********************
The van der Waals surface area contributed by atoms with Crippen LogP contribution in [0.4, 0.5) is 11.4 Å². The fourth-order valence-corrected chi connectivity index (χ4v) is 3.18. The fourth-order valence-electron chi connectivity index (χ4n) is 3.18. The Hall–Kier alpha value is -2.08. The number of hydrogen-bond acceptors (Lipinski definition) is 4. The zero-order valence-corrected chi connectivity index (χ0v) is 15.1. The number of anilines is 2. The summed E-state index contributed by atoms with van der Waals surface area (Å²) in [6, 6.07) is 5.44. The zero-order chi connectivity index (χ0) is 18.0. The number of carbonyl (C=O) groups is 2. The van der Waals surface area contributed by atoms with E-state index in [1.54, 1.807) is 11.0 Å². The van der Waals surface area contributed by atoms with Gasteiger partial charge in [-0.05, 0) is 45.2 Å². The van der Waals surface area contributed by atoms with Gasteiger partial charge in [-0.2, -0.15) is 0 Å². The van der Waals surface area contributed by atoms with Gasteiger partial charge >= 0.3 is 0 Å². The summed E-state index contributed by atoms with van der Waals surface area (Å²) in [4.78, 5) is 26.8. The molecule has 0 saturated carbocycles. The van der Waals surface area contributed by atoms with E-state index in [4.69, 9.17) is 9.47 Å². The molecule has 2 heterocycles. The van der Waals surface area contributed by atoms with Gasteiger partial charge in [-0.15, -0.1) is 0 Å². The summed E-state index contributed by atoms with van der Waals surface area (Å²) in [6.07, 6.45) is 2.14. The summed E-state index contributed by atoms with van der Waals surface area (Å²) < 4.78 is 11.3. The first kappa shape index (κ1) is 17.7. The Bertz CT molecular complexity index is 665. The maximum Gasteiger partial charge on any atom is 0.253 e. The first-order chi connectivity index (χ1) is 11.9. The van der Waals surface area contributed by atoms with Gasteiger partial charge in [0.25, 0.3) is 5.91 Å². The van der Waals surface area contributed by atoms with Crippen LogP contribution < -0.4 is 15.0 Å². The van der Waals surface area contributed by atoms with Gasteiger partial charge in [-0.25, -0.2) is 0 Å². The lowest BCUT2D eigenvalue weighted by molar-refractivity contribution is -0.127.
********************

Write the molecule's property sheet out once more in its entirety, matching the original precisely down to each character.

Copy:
The van der Waals surface area contributed by atoms with Crippen LogP contribution in [0.4, 0.5) is 11.4 Å². The fourth-order valence-corrected chi connectivity index (χ4v) is 3.18. The fourth-order valence-electron chi connectivity index (χ4n) is 3.18. The Hall–Kier alpha value is -2.08. The number of hydrogen-bond acceptors (Lipinski definition) is 4. The zero-order valence-corrected chi connectivity index (χ0v) is 15.1. The number of anilines is 2. The summed E-state index contributed by atoms with van der Waals surface area (Å²) in [6, 6.07) is 5.44. The zero-order chi connectivity index (χ0) is 18.0. The number of carbonyl (C=O) groups is 2. The van der Waals surface area contributed by atoms with E-state index in [1.54, 1.807) is 11.0 Å². The van der Waals surface area contributed by atoms with Gasteiger partial charge in [-0.05, 0) is 45.2 Å². The van der Waals surface area contributed by atoms with Gasteiger partial charge in [-0.2, -0.15) is 0 Å². The van der Waals surface area contributed by atoms with Gasteiger partial charge >= 0.3 is 0 Å². The summed E-state index contributed by atoms with van der Waals surface area (Å²) in [4.78, 5) is 26.8. The molecule has 0 saturated carbocycles. The van der Waals surface area contributed by atoms with E-state index in [4.69, 9.17) is 9.47 Å². The molecule has 2 heterocycles. The van der Waals surface area contributed by atoms with Gasteiger partial charge in [-0.15, -0.1) is 0 Å². The summed E-state index contributed by atoms with van der Waals surface area (Å²) in [6.07, 6.45) is 2.14. The summed E-state index contributed by atoms with van der Waals surface area (Å²) < 4.78 is 11.3. The first kappa shape index (κ1) is 17.7. The Bertz CT molecular complexity index is 665. The maximum Gasteiger partial charge on any atom is 0.253 e. The first-order chi connectivity index (χ1) is 11.9. The van der Waals surface area contributed by atoms with Gasteiger partial charge in [0.25, 0.3) is 5.91 Å². The van der Waals surface area contributed by atoms with Crippen LogP contribution < -0.4 is 15.0 Å². The van der Waals surface area contributed by atoms with Gasteiger partial charge in [-0.25, -0.2) is 0 Å². The lowest BCUT2D eigenvalue weighted by molar-refractivity contribution is -0.127.